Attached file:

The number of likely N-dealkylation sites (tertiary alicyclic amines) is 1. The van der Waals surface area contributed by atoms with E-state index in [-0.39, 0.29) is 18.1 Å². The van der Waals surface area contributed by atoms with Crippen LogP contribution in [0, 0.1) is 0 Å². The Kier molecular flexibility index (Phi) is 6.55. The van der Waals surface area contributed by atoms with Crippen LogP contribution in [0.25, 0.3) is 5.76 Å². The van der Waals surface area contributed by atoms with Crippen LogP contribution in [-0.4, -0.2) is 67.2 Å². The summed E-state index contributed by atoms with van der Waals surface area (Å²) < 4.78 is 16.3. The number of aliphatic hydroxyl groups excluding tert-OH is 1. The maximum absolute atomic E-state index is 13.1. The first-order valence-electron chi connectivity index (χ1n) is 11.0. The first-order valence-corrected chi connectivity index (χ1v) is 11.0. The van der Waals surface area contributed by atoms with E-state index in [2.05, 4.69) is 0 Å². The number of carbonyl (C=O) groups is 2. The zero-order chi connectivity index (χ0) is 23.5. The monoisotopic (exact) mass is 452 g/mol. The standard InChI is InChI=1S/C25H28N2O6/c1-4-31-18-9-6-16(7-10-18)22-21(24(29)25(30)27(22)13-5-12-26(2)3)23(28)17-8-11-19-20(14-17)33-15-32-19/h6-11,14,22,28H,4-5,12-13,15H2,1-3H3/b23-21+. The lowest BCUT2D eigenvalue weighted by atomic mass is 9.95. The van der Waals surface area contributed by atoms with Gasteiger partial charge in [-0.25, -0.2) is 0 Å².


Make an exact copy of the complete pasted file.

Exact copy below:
The number of likely N-dealkylation sites (tertiary alicyclic amines) is 1. The van der Waals surface area contributed by atoms with E-state index in [-0.39, 0.29) is 18.1 Å². The van der Waals surface area contributed by atoms with Crippen LogP contribution in [0, 0.1) is 0 Å². The Kier molecular flexibility index (Phi) is 6.55. The van der Waals surface area contributed by atoms with Crippen LogP contribution in [0.25, 0.3) is 5.76 Å². The van der Waals surface area contributed by atoms with Crippen LogP contribution in [-0.4, -0.2) is 67.2 Å². The summed E-state index contributed by atoms with van der Waals surface area (Å²) < 4.78 is 16.3. The number of aliphatic hydroxyl groups excluding tert-OH is 1. The maximum absolute atomic E-state index is 13.1. The first-order valence-electron chi connectivity index (χ1n) is 11.0. The first-order valence-corrected chi connectivity index (χ1v) is 11.0. The van der Waals surface area contributed by atoms with E-state index in [2.05, 4.69) is 0 Å². The number of carbonyl (C=O) groups is 2. The zero-order chi connectivity index (χ0) is 23.5. The monoisotopic (exact) mass is 452 g/mol. The standard InChI is InChI=1S/C25H28N2O6/c1-4-31-18-9-6-16(7-10-18)22-21(24(29)25(30)27(22)13-5-12-26(2)3)23(28)17-8-11-19-20(14-17)33-15-32-19/h6-11,14,22,28H,4-5,12-13,15H2,1-3H3/b23-21+. The lowest BCUT2D eigenvalue weighted by atomic mass is 9.95. The van der Waals surface area contributed by atoms with Gasteiger partial charge in [-0.25, -0.2) is 0 Å².